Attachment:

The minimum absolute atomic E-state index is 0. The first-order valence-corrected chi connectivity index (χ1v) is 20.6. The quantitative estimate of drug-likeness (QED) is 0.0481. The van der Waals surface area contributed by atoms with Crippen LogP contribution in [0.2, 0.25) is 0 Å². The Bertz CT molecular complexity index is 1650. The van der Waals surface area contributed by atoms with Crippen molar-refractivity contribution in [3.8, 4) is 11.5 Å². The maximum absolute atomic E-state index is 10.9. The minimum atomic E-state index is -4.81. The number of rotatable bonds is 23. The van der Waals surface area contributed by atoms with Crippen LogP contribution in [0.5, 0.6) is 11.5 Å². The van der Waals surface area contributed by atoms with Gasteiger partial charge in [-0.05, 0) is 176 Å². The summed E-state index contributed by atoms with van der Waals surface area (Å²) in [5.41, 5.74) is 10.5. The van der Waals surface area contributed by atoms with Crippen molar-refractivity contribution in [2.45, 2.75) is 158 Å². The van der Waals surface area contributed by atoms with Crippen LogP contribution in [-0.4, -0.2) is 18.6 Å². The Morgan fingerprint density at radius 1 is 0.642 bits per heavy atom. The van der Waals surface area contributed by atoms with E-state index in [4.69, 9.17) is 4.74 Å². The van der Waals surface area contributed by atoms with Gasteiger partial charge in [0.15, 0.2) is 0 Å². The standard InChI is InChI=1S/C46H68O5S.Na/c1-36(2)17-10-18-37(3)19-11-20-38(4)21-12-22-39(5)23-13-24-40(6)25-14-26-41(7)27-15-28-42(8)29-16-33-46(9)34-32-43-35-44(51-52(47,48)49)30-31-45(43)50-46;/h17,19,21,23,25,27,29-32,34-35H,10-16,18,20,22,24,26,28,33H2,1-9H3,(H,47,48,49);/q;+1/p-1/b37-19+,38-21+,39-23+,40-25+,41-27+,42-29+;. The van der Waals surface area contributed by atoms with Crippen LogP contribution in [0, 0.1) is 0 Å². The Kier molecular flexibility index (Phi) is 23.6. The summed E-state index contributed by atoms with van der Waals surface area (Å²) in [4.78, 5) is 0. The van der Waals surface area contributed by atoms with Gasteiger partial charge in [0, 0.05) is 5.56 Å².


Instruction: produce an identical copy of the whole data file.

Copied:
The minimum absolute atomic E-state index is 0. The first-order valence-corrected chi connectivity index (χ1v) is 20.6. The quantitative estimate of drug-likeness (QED) is 0.0481. The van der Waals surface area contributed by atoms with Crippen LogP contribution in [0.2, 0.25) is 0 Å². The Bertz CT molecular complexity index is 1650. The van der Waals surface area contributed by atoms with Crippen molar-refractivity contribution in [3.8, 4) is 11.5 Å². The maximum absolute atomic E-state index is 10.9. The minimum atomic E-state index is -4.81. The number of rotatable bonds is 23. The van der Waals surface area contributed by atoms with Crippen LogP contribution in [0.5, 0.6) is 11.5 Å². The van der Waals surface area contributed by atoms with Gasteiger partial charge in [-0.05, 0) is 176 Å². The summed E-state index contributed by atoms with van der Waals surface area (Å²) in [5.41, 5.74) is 10.5. The van der Waals surface area contributed by atoms with Crippen molar-refractivity contribution in [2.45, 2.75) is 158 Å². The van der Waals surface area contributed by atoms with Crippen LogP contribution in [-0.4, -0.2) is 18.6 Å². The Morgan fingerprint density at radius 1 is 0.642 bits per heavy atom. The van der Waals surface area contributed by atoms with E-state index in [4.69, 9.17) is 4.74 Å². The van der Waals surface area contributed by atoms with Gasteiger partial charge in [0.15, 0.2) is 0 Å². The standard InChI is InChI=1S/C46H68O5S.Na/c1-36(2)17-10-18-37(3)19-11-20-38(4)21-12-22-39(5)23-13-24-40(6)25-14-26-41(7)27-15-28-42(8)29-16-33-46(9)34-32-43-35-44(51-52(47,48)49)30-31-45(43)50-46;/h17,19,21,23,25,27,29-32,34-35H,10-16,18,20,22,24,26,28,33H2,1-9H3,(H,47,48,49);/q;+1/p-1/b37-19+,38-21+,39-23+,40-25+,41-27+,42-29+;. The van der Waals surface area contributed by atoms with Crippen LogP contribution in [0, 0.1) is 0 Å². The Kier molecular flexibility index (Phi) is 23.6. The summed E-state index contributed by atoms with van der Waals surface area (Å²) in [4.78, 5) is 0. The van der Waals surface area contributed by atoms with Gasteiger partial charge in [0, 0.05) is 5.56 Å².